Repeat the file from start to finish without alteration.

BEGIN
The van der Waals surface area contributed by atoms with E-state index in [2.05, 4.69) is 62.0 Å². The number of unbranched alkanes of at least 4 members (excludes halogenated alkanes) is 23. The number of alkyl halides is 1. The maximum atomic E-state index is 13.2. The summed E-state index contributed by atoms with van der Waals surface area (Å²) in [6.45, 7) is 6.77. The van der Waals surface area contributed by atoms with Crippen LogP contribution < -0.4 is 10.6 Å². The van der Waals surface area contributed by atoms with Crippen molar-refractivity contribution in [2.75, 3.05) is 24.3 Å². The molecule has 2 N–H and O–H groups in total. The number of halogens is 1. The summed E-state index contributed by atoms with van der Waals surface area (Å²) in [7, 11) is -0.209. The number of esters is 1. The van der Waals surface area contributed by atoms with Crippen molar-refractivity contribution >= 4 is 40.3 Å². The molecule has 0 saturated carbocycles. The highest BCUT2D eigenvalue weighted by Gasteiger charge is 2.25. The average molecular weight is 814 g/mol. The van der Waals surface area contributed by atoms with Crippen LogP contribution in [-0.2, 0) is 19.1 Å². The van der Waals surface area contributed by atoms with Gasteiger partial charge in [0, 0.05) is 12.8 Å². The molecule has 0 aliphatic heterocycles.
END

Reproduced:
The van der Waals surface area contributed by atoms with E-state index in [2.05, 4.69) is 62.0 Å². The number of unbranched alkanes of at least 4 members (excludes halogenated alkanes) is 23. The number of alkyl halides is 1. The maximum atomic E-state index is 13.2. The summed E-state index contributed by atoms with van der Waals surface area (Å²) in [6.45, 7) is 6.77. The van der Waals surface area contributed by atoms with Crippen LogP contribution < -0.4 is 10.6 Å². The van der Waals surface area contributed by atoms with Crippen molar-refractivity contribution in [2.75, 3.05) is 24.3 Å². The molecule has 2 N–H and O–H groups in total. The number of halogens is 1. The summed E-state index contributed by atoms with van der Waals surface area (Å²) in [7, 11) is -0.209. The number of esters is 1. The van der Waals surface area contributed by atoms with Crippen molar-refractivity contribution >= 4 is 40.3 Å². The molecule has 0 saturated carbocycles. The highest BCUT2D eigenvalue weighted by Gasteiger charge is 2.25. The average molecular weight is 814 g/mol. The van der Waals surface area contributed by atoms with Crippen LogP contribution in [-0.2, 0) is 19.1 Å². The van der Waals surface area contributed by atoms with Gasteiger partial charge in [0, 0.05) is 12.8 Å². The molecule has 0 aliphatic heterocycles.